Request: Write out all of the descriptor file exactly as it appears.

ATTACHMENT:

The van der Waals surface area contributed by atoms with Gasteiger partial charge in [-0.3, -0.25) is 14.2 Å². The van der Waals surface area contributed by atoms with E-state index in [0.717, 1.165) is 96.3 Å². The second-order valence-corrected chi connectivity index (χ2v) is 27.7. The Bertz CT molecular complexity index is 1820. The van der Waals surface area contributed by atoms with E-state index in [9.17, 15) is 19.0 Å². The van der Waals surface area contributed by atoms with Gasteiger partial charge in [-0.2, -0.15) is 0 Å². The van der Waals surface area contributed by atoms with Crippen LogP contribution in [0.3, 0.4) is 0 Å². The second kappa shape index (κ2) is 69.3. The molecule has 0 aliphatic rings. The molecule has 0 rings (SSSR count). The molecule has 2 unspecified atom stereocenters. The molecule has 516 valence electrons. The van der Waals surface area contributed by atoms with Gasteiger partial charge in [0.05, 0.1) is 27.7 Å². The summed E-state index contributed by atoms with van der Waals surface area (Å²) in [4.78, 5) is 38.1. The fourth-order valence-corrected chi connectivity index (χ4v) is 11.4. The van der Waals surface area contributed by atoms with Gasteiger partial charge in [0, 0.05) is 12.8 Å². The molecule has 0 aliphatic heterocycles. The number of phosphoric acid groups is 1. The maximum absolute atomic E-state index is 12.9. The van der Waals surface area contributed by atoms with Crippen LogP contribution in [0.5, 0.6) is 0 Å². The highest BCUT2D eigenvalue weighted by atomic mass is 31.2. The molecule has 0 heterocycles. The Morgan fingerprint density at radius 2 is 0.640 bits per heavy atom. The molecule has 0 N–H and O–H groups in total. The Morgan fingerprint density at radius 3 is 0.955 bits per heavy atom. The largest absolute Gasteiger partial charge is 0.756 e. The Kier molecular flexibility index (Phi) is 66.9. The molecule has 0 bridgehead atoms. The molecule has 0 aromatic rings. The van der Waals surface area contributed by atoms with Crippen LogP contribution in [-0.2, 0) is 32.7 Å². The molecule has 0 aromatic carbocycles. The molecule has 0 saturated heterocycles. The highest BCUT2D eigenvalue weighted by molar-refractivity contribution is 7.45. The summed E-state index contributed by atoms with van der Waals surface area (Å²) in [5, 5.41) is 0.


The van der Waals surface area contributed by atoms with Gasteiger partial charge in [-0.3, -0.25) is 14.2 Å². The van der Waals surface area contributed by atoms with E-state index in [0.717, 1.165) is 96.3 Å². The second-order valence-corrected chi connectivity index (χ2v) is 27.7. The Bertz CT molecular complexity index is 1820. The van der Waals surface area contributed by atoms with E-state index in [9.17, 15) is 19.0 Å². The van der Waals surface area contributed by atoms with Gasteiger partial charge in [-0.2, -0.15) is 0 Å². The van der Waals surface area contributed by atoms with Crippen LogP contribution in [0.3, 0.4) is 0 Å². The second kappa shape index (κ2) is 69.3. The molecule has 0 aliphatic rings. The molecule has 0 rings (SSSR count). The molecule has 2 unspecified atom stereocenters. The molecule has 516 valence electrons. The van der Waals surface area contributed by atoms with Gasteiger partial charge in [0.05, 0.1) is 27.7 Å². The summed E-state index contributed by atoms with van der Waals surface area (Å²) in [4.78, 5) is 38.1. The fourth-order valence-corrected chi connectivity index (χ4v) is 11.4. The van der Waals surface area contributed by atoms with Gasteiger partial charge in [0, 0.05) is 12.8 Å². The molecule has 0 aliphatic heterocycles. The number of phosphoric acid groups is 1. The maximum absolute atomic E-state index is 12.9. The van der Waals surface area contributed by atoms with Crippen LogP contribution in [0.5, 0.6) is 0 Å². The highest BCUT2D eigenvalue weighted by atomic mass is 31.2. The molecule has 0 heterocycles. The Morgan fingerprint density at radius 2 is 0.640 bits per heavy atom. The molecule has 0 N–H and O–H groups in total. The Morgan fingerprint density at radius 3 is 0.955 bits per heavy atom. The largest absolute Gasteiger partial charge is 0.756 e. The Kier molecular flexibility index (Phi) is 66.9. The molecule has 0 bridgehead atoms. The molecule has 0 aromatic rings. The van der Waals surface area contributed by atoms with Crippen LogP contribution in [-0.2, 0) is 32.7 Å². The molecule has 0 aromatic carbocycles. The molecule has 0 saturated heterocycles. The highest BCUT2D eigenvalue weighted by molar-refractivity contribution is 7.45. The summed E-state index contributed by atoms with van der Waals surface area (Å²) in [5, 5.41) is 0.